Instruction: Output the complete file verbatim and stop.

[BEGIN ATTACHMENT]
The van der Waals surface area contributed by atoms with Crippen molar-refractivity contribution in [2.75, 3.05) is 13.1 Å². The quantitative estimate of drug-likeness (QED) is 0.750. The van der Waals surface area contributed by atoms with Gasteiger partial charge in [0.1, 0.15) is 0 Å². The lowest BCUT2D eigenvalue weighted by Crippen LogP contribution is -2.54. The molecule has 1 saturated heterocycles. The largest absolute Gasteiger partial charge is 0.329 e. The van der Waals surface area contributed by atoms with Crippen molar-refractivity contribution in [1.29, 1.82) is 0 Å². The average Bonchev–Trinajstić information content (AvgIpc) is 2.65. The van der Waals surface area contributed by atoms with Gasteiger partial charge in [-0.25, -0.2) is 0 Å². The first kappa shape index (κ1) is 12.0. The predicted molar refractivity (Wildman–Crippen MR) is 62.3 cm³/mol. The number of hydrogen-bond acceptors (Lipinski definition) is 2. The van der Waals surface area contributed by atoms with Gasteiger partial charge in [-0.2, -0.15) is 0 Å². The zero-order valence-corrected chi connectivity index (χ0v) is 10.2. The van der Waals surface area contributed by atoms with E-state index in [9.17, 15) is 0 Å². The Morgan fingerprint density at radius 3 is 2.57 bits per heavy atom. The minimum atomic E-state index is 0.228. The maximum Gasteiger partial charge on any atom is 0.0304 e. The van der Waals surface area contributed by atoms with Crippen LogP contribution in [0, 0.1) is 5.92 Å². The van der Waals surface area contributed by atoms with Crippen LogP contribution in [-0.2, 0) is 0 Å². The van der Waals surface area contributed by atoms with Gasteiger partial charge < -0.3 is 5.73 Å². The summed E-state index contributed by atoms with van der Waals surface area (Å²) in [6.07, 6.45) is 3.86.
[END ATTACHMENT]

The van der Waals surface area contributed by atoms with Crippen molar-refractivity contribution in [2.75, 3.05) is 13.1 Å². The quantitative estimate of drug-likeness (QED) is 0.750. The van der Waals surface area contributed by atoms with Gasteiger partial charge in [0.1, 0.15) is 0 Å². The lowest BCUT2D eigenvalue weighted by Crippen LogP contribution is -2.54. The molecule has 1 saturated heterocycles. The largest absolute Gasteiger partial charge is 0.329 e. The van der Waals surface area contributed by atoms with Crippen molar-refractivity contribution in [1.29, 1.82) is 0 Å². The average Bonchev–Trinajstić information content (AvgIpc) is 2.65. The van der Waals surface area contributed by atoms with Gasteiger partial charge in [-0.25, -0.2) is 0 Å². The first kappa shape index (κ1) is 12.0. The predicted molar refractivity (Wildman–Crippen MR) is 62.3 cm³/mol. The number of hydrogen-bond acceptors (Lipinski definition) is 2. The van der Waals surface area contributed by atoms with Gasteiger partial charge in [-0.2, -0.15) is 0 Å². The zero-order valence-corrected chi connectivity index (χ0v) is 10.2. The van der Waals surface area contributed by atoms with E-state index in [9.17, 15) is 0 Å². The Morgan fingerprint density at radius 3 is 2.57 bits per heavy atom. The minimum atomic E-state index is 0.228. The maximum Gasteiger partial charge on any atom is 0.0304 e. The van der Waals surface area contributed by atoms with Crippen LogP contribution in [0, 0.1) is 5.92 Å². The van der Waals surface area contributed by atoms with Crippen LogP contribution in [-0.2, 0) is 0 Å². The van der Waals surface area contributed by atoms with Gasteiger partial charge < -0.3 is 5.73 Å². The summed E-state index contributed by atoms with van der Waals surface area (Å²) in [6.07, 6.45) is 3.86.